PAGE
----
Digestive Teas to Survive the Holidays
With holiday feasts fast approaching, we wanted to remind you (so you can remind your patients!) that digestive teas are a great way to:
1) Help assist the digestive process and relieve indigestion
2) Relieve uncomfortable distention, bloating and gas
Ginger tea has a warming and stimulating effect throughout the body, increasing blood flow and circulation, which helps improve digestion. Dyspepsia is a type of digestive problem occurring in the stomach causing bloating and discomfort because digestion is too slow. But ginger tea helps stimulate stomach contractions and increase gastric emptying time, so food is not just sitting in your stomach. (1) It is particularly useful for those without enough stomach acid, which tends to slow down digestion. Ginger supports and enhances the digestive process all throughout the digestive tract which helps prevent the formation of gas in the intestinal tract.
Peppermint tea helps stimulate the flow of bile, and is particularly helpful for aiding in the digestion of fats. (2) Fat in our meals slows down digestion, and a little is good, but too much fat can slow things down too much and lead to bloating and discomfort. Peppermint is the perfect tea to have after a high fat meal, or an ice cream sundae!
Chamomile and licorice root are both very soothing to the digestive tract. The truth is, we digest our food better when we are calm and relaxed. Ever notice that when you are stressed out or eating on the run you may end up with an upset stomach? Chamomile works to soothe an upset stomach by relaxing overactive muscle contractions in the smooth muscle of the digestive tract and has been used traditionally to treat a variety of digestive issues, including stomach cramps, irritable bowel syndrome and indigestion. Since it can help alleviate stomach aches due to cramping, or “nervous stomach”, children especially benefit from chamomile tea, which is calming, and can help soothe tummy aches of all kinds. (3) Licorice root soothes irritation and inflammation in both the upper and lower digestive tract and has been used to decrease symptoms of heartburn, indigestion and GI irritation. It too, acts as a relaxant. (4) By helping to calm and relax the digestive system, these herbs work to help normalize and optimize digestive processes.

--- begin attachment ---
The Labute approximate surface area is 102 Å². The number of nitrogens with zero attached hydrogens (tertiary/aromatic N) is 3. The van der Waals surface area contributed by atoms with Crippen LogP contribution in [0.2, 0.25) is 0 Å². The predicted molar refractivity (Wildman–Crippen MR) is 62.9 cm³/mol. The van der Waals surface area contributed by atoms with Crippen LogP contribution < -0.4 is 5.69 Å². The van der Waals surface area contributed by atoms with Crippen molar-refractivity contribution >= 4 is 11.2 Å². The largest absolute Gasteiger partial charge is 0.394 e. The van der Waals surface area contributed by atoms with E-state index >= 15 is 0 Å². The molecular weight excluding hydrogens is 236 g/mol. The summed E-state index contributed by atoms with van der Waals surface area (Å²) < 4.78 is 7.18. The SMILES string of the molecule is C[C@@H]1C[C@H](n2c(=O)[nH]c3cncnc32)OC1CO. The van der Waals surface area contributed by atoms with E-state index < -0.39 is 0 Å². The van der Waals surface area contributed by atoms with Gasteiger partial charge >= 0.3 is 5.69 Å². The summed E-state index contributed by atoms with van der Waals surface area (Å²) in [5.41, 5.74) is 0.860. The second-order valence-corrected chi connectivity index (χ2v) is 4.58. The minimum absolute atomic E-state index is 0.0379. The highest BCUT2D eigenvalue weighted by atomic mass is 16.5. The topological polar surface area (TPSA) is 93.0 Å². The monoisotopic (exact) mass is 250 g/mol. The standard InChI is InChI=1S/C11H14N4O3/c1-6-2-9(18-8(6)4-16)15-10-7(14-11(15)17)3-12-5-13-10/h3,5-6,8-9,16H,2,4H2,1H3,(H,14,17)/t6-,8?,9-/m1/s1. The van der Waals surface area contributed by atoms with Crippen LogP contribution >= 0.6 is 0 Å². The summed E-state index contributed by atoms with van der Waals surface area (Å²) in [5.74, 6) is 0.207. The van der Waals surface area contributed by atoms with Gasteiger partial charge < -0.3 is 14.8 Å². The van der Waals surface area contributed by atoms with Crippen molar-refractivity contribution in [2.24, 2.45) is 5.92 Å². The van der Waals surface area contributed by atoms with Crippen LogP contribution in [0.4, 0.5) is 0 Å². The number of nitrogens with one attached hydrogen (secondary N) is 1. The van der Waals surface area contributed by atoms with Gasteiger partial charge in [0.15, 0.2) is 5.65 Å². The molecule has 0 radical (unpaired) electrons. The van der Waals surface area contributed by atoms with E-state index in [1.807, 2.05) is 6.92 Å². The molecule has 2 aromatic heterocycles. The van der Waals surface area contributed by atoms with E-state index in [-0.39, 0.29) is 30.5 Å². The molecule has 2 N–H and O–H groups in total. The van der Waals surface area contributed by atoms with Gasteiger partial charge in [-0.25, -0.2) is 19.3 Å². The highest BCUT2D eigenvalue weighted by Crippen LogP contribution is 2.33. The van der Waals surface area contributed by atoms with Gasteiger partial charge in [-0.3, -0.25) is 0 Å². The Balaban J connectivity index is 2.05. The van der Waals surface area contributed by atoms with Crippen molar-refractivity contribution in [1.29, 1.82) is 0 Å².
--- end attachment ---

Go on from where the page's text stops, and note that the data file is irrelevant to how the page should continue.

Carminatives are herbs which help prevent, relieve or dispel gas, bloating and the related discomfort. High fiber foods like kale or beans, or anything that has not been thoroughly digested feeds our intestinal bacteria and gas and bloating can occur in the intestinal tract. Many carminative herbs are used in cooking such as fennel and anise seed, caraway seeds, coriander, cumin, oregano, thyme and sage to aid in digestion. All of these herbs have volatile oils which are active on the tissues of the intestinal system and modulate the activity of the bacteria in our gut. Fennel seed is probably the most well-known and one of the best tasting carminatives, used in many digestive teas, in addition to peppermint and spearmint which also have carminative action.
Chai is the traditional tea of India, made using ginger, cinnamon, cardamom and pepper – ginger to improve the gastric phase of digestion, cinnamon and cardamom, both carminatives for the intestinal phase and pepper to enhance absorption of all nutrients. It’s both delicious and effective! Chai is made with the above spices added to black tea with milk. You can also enjoy chai herbs brewed alone with water for a delicious after meal digestive aid, enhancing all phases of digestion.
The most popular digestive teas are blends which may include any combination of peppermint, fennel seed, cardamom, cinnamon, ginger, anise seed, chamomile and licorice root. There are so many to choose from you are sure to find something you can enjoy, which will provide digestive aid and soothing comfort!
Here’s a selection of some of our favorites, you can order directly from us!
By Lisa Murray RDN, LD. In addition to being a licensed dietitian, Lisa is an Herbalist with over 25 years of training, education and experience in traditional herbalism and botanical medicine.
1) Wu K et al. Effects of ginger on gastric emptying and motility in healthy humans. Eur J Gastroenterol Hepatol. 2008 May;20(5):436-40. doi: 10.1097/MEG.0b013e3282f4b224.
2) University of Maryland Medical Center, Complementary and Alternative Medicine Guide. Peppermint. http://umm.edu/health/medical/altmed/herb/peppermint
3) Srivastava J. Chamomile: A herbal medicine of the past with bright future. Mol Med Report. 2010 Nov 1; 3(6): 895–901.
4) Sato Y1 et al. Isoliquiritigenin, one of the antispasmodic principles of Glycyrrhiza ularensis roots, acts in the lower part of intestine. Biol Pharm Bull. 2007 Jan;30(1):1459.